Companies like Google, Amazon, Facebook, Uber, and many, many others are hiring UX Writers to fill this critical need for effective words in product interfaces. It’s an emerging field, with the number of job listings increasing every day.

Becoming a UX Writer today will set you up for future job opportunities and career growth with some of the most successful companies in the world.

Salaries range broadly depending on geographic location and company size. The good news: you can expect to make a competitive, sustainable salary extending well into six figures for senior writers. Entry level salaries in the US generally start around $80K. Writing managers and leads can make $150-300K in large corporate environments.

Here’s a Google Trends graph of searches for “UX writer” over the past ten years (2012-2022). It’s an impressive growth trajectory.

How to break into UX writing

If you’re transitioning from another writing-focused career here are some tips to get you started.

    • As a hiring manager at Google, Bobbie Wood says the biggest gap she saw was in design skills and specific knowledge of the UX writer’s role. (If you’re enrolled in our Fundamentals course, you’re on your way to addressing that gap.)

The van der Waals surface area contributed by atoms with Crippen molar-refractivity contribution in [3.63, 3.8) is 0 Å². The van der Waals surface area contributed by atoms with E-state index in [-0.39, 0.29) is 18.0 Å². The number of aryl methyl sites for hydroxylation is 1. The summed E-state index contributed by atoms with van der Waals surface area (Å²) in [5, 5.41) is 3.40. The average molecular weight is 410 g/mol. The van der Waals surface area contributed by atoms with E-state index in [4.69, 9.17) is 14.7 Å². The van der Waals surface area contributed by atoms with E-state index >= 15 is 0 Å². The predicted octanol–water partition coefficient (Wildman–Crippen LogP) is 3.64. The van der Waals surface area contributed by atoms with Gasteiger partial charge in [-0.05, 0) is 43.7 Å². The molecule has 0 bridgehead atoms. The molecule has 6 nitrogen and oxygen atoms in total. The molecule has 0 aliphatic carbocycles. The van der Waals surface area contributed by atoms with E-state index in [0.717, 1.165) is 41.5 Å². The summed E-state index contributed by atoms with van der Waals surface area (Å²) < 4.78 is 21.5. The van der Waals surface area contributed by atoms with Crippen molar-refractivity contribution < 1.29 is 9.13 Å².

• UX writing is nuanced compared to journalism or academic writing. If you’re transitioning from those fields, be sure to emphasize your knowledge of the difference. You’ll want to show samples that are concise and user-focused.
    • Writing for user interfaces is a bit like writing poetry: every word must have a purpose, every sentence must be essential, meaning matters, and timing is everything. You’ll need to advocate for succinct writing as if it’s part of your DNA.
    • Your list of skills must include knowledge of software design and user experience. If you don’t have that background, consider taking a user experience design immersive course so you understand the terms and the processes.

Now that you know a little about the role, let’s learn more about what UX Writers do day-to-day.

Lesson 2: What a UX Writer actually writes

So, is a UX Writer a…

    • Technical writer?
    • Marketing writer?
    • Information designer?
    • Conversation designer?
    • Digital copywriter?
    • Support writer?
    • Content strategist?

The answer is often YES to all these and more.

UX writing is all the text a user sees on the screen as they navigate through any software product

Depending on the needs of the company and the team, the specific types of writing will vary. The content a UX writer produces is called many things:

    • UI text (UI = interface text delivered via screens or voice while using the product)
    • UX copy (UX = text for any part of the user experience, including marketing and support copy)
    • Interface copy
    • Microcopy
    • Content
    • Product or in-product copy
    • Copy (more common in marketing contexts as is the term “copywriting”)

In smaller companies, or in companies without much of a design team, it’s common for one writer to handle everything: from the marketing website, to the interface or UX writing, the troubleshooting articles, and even more (white papers, PR releases, leadership communications, social posts).